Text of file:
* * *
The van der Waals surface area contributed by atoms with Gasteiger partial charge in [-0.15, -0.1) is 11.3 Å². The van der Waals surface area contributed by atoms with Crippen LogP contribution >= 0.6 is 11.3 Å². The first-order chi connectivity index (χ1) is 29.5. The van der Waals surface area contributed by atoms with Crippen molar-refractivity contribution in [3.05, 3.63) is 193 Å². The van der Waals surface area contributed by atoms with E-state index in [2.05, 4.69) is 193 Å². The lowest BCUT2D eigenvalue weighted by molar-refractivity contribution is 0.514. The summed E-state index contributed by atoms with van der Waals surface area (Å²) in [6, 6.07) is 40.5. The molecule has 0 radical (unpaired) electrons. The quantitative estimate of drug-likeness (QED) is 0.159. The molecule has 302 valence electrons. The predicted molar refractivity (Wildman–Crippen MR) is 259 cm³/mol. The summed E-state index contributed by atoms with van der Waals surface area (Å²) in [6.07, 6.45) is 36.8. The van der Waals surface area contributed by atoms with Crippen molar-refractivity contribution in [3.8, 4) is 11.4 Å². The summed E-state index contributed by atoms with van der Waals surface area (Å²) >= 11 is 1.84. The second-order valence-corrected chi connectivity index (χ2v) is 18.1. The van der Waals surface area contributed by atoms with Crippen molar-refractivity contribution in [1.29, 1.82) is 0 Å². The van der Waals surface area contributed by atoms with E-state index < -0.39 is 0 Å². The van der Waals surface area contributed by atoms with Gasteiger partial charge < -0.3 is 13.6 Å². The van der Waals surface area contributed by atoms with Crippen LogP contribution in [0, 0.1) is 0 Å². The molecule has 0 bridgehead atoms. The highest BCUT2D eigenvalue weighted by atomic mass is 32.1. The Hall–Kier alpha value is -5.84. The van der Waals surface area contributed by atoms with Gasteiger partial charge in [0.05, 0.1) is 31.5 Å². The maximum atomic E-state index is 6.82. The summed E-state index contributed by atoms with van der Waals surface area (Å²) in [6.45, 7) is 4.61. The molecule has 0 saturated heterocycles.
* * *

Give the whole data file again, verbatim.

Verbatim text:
The van der Waals surface area contributed by atoms with Gasteiger partial charge in [-0.15, -0.1) is 11.3 Å². The van der Waals surface area contributed by atoms with Crippen LogP contribution >= 0.6 is 11.3 Å². The first-order chi connectivity index (χ1) is 29.5. The van der Waals surface area contributed by atoms with Crippen molar-refractivity contribution in [3.05, 3.63) is 193 Å². The van der Waals surface area contributed by atoms with E-state index in [2.05, 4.69) is 193 Å². The lowest BCUT2D eigenvalue weighted by molar-refractivity contribution is 0.514. The summed E-state index contributed by atoms with van der Waals surface area (Å²) in [6, 6.07) is 40.5. The molecule has 0 radical (unpaired) electrons. The quantitative estimate of drug-likeness (QED) is 0.159. The molecule has 302 valence electrons. The predicted molar refractivity (Wildman–Crippen MR) is 259 cm³/mol. The summed E-state index contributed by atoms with van der Waals surface area (Å²) in [6.07, 6.45) is 36.8. The van der Waals surface area contributed by atoms with Crippen molar-refractivity contribution in [3.8, 4) is 11.4 Å². The summed E-state index contributed by atoms with van der Waals surface area (Å²) >= 11 is 1.84. The second-order valence-corrected chi connectivity index (χ2v) is 18.1. The van der Waals surface area contributed by atoms with Crippen molar-refractivity contribution in [1.29, 1.82) is 0 Å². The van der Waals surface area contributed by atoms with E-state index < -0.39 is 0 Å². The van der Waals surface area contributed by atoms with Gasteiger partial charge < -0.3 is 13.6 Å². The van der Waals surface area contributed by atoms with Crippen LogP contribution in [0, 0.1) is 0 Å². The molecule has 0 bridgehead atoms. The highest BCUT2D eigenvalue weighted by atomic mass is 32.1. The Hall–Kier alpha value is -5.84. The van der Waals surface area contributed by atoms with Gasteiger partial charge in [0.05, 0.1) is 31.5 Å². The maximum atomic E-state index is 6.82. The summed E-state index contributed by atoms with van der Waals surface area (Å²) in [6.45, 7) is 4.61. The molecule has 0 saturated heterocycles.